NewsPinellas County


Election leaders: Voting bill could put your personal info at risk

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Posted at 5:09 PM, Mar 24, 2021

PINELLAS COUNTY, Fla. — A bill making its way through the statehouse is intended at making sweeping changes to Florida’s election process.

House Bill 7041, sponsored by Blaise Ingoglia of District 35 in Spring Hill, aims to change how voters register for mail ballots and drop them off among other issues.

Yet, the bill isn’t sitting well with the 67 Supervisor of Elections leaders across Florida, including those in Tampa Bay. One major issue: They fear it could put your personal information at risk of getting into the wrong hands.

Florida’s 2020 presidential election went off without a hitch with a record number of voters casting a ballot. Representative Ingoglia tells ABC Action News he wants to make sure the integrity of our voting process is top of mind for years to come.

“We are putting the guardrails around voting so we can keep our elections safe and secure and yet still ensure voters have access to the ballot box,” he explained.

The bill is raising alarm amongst election leaders like Julie Marcus, the republican Pinellas County Supervisor of Elections. Marcus says the bill would require her to post your signature online, alongside other information that’s already in the public record including your name, address, email, phone number and date of birth.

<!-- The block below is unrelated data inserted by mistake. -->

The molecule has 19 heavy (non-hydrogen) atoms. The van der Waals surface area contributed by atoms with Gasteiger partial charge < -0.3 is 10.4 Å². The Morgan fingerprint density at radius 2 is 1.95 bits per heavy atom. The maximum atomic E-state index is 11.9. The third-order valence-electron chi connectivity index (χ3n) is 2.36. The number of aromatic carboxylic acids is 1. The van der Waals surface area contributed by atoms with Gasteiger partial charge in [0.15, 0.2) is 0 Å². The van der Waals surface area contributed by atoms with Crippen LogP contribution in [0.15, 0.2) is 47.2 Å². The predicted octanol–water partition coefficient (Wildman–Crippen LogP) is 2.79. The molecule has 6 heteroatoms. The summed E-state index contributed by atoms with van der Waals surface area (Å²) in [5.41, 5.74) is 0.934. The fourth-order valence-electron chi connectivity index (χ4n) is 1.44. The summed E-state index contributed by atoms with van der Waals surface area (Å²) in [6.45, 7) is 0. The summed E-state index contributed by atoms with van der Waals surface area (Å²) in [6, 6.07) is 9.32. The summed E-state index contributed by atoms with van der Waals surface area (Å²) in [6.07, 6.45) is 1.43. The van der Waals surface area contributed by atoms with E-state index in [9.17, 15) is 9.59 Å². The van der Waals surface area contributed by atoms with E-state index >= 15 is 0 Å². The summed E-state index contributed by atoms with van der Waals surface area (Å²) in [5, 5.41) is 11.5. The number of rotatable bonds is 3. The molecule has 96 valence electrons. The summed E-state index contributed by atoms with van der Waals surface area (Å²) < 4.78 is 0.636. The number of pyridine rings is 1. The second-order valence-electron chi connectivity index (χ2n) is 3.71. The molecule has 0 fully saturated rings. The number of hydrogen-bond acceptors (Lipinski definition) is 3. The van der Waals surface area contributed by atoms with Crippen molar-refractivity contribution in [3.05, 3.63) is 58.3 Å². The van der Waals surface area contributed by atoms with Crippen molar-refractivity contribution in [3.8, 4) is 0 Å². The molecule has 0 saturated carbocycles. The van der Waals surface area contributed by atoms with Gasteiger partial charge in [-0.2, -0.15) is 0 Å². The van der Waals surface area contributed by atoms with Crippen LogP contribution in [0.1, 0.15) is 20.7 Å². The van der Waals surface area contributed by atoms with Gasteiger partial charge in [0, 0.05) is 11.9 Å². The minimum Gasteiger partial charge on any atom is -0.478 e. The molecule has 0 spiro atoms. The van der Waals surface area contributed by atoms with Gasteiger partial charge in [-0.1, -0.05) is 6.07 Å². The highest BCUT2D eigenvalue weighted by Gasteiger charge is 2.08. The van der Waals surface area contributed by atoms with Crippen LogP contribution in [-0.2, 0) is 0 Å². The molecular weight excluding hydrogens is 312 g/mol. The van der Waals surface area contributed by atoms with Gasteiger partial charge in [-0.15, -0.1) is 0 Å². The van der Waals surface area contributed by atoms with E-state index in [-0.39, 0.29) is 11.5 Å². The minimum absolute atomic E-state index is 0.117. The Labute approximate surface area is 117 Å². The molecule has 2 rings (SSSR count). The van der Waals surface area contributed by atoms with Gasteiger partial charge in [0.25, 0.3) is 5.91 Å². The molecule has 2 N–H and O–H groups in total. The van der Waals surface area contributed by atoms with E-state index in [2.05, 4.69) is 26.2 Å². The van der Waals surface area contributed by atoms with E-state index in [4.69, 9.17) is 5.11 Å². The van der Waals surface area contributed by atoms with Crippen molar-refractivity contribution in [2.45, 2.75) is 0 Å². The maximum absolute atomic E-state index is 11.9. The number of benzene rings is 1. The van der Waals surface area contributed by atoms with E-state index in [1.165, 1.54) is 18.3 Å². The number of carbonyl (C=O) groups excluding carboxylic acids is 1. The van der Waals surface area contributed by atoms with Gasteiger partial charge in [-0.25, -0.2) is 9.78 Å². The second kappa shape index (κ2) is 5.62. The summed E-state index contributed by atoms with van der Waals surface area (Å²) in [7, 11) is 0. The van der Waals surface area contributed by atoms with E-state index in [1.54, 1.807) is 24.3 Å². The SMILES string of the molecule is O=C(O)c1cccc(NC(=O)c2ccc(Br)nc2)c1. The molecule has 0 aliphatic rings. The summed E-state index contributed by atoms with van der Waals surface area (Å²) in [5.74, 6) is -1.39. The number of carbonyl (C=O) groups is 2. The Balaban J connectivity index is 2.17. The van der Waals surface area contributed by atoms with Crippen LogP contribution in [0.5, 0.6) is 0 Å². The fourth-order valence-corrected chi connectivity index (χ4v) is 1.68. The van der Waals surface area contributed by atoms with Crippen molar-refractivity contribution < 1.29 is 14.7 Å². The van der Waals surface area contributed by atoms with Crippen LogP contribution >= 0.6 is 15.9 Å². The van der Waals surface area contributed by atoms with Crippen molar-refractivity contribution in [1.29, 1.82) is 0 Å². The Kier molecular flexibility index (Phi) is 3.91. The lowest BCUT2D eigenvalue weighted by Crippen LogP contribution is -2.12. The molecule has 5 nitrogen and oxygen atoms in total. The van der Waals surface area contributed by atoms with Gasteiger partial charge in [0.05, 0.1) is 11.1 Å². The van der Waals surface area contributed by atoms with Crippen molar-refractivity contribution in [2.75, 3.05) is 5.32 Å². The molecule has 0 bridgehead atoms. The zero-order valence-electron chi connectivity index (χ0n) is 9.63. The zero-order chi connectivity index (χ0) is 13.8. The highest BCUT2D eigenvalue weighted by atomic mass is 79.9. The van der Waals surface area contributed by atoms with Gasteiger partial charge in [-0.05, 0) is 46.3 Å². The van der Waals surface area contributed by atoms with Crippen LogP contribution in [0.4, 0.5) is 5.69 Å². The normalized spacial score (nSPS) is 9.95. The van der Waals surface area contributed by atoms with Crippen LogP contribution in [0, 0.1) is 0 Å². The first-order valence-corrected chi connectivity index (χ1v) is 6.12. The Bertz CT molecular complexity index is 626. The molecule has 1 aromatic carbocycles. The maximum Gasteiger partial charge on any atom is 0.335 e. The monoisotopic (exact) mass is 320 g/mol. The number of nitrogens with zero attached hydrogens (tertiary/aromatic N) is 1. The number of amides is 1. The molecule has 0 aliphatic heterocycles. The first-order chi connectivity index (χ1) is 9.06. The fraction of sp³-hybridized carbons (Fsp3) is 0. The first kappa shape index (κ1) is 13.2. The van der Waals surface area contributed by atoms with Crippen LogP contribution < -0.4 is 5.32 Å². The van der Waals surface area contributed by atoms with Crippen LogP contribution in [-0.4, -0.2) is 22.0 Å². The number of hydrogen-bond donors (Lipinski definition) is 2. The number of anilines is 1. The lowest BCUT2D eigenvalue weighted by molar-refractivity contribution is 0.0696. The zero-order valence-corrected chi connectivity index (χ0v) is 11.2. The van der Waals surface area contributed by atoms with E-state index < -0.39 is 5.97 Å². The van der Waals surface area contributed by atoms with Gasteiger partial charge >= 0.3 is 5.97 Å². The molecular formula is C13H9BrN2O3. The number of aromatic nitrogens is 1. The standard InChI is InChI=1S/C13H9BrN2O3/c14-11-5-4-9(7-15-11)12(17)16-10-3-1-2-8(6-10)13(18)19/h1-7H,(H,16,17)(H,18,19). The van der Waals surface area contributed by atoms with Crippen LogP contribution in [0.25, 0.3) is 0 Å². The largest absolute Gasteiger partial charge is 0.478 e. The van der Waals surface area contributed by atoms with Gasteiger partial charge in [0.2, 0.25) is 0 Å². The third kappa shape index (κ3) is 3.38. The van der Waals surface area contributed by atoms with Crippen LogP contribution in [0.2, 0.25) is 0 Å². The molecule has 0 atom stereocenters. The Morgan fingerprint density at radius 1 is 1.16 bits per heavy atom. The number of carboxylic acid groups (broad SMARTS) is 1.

“That provides for a serious issue,” Marcus said, “The reason you don’t want signatures out there is that it’s a major component of us being able to identify a voter so they can participate in an election and on a personal level, voters clearly wouldn’t want their information out there so that their identity isn’t stolen.”

Ingoglia says the information would be restricted to particular groups.

“It all boils down to that campaigns, parties need to have meaningful access and that’s key meaningful access, to make sure ballots are duplicated correctly and we get to challenge any signatures that we don’t think match,” he elaborated.

Yet, Marcus and other election leaders worry it could fall into the wrong hands and potentially put the entire election at risk.

“This could put voters in a position where they may be scared to continue to vote by mail and that’s of course concerning because voting by mail increases voter turnout,” she explained.

Ingoglia says he plans to work with election leaders to strike a balance, adding that voters are demanding accountability and it’s his job to ensure they get it.

“Voters all want to know that their ballot is safe and secure. We are listening in the legislature and we will deliver,” he added.

Here are a few other changes the bill would make:

  • Requiring a driver’s license or Social Security number to change voter registrations
  • Limit who can pick up or drop off a ballot to immediate family or those who share a home with another voter.
  • Mail ballot requests would only cover one, not two, election cycles.

The bill seeks to stop something Ingoglia calls “ballot harvesting” by prohibiting mail ballot collection efforts by political parties, community groups and neighbors.

Florida’s 67 Supervisor of Elections leaders have banned together to send a letter to state leaders explaining how the changes would negatively impact voter experience, decrease voter confidence and lead to ballots unnecessarily rejected.